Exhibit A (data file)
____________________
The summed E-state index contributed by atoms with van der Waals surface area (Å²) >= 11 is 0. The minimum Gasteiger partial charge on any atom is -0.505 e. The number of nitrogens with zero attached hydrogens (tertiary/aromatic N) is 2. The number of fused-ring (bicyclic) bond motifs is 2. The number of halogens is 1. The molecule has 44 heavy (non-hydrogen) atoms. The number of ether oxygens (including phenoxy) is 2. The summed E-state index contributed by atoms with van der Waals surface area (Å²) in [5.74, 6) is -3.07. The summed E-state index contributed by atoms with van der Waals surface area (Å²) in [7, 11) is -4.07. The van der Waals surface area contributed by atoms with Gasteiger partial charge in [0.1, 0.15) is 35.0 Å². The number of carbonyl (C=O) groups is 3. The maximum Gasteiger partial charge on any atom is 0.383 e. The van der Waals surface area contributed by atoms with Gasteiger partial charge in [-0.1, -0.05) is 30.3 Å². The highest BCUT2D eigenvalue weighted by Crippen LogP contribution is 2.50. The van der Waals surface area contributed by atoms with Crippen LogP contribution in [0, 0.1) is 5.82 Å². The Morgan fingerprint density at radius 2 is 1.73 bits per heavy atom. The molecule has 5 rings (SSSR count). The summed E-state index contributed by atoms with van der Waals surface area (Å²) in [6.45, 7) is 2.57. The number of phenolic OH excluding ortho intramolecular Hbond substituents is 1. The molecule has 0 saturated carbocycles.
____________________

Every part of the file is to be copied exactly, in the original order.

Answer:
The summed E-state index contributed by atoms with van der Waals surface area (Å²) >= 11 is 0. The minimum Gasteiger partial charge on any atom is -0.505 e. The number of nitrogens with zero attached hydrogens (tertiary/aromatic N) is 2. The number of fused-ring (bicyclic) bond motifs is 2. The number of halogens is 1. The molecule has 44 heavy (non-hydrogen) atoms. The number of ether oxygens (including phenoxy) is 2. The summed E-state index contributed by atoms with van der Waals surface area (Å²) in [5.74, 6) is -3.07. The summed E-state index contributed by atoms with van der Waals surface area (Å²) in [7, 11) is -4.07. The van der Waals surface area contributed by atoms with Gasteiger partial charge in [0.1, 0.15) is 35.0 Å². The number of carbonyl (C=O) groups is 3. The maximum Gasteiger partial charge on any atom is 0.383 e. The van der Waals surface area contributed by atoms with Gasteiger partial charge in [-0.1, -0.05) is 30.3 Å². The highest BCUT2D eigenvalue weighted by Crippen LogP contribution is 2.50. The van der Waals surface area contributed by atoms with Crippen LogP contribution in [0, 0.1) is 5.82 Å². The Morgan fingerprint density at radius 2 is 1.73 bits per heavy atom. The molecule has 5 rings (SSSR count). The summed E-state index contributed by atoms with van der Waals surface area (Å²) in [6.45, 7) is 2.57. The number of phenolic OH excluding ortho intramolecular Hbond substituents is 1. The molecule has 0 saturated carbocycles.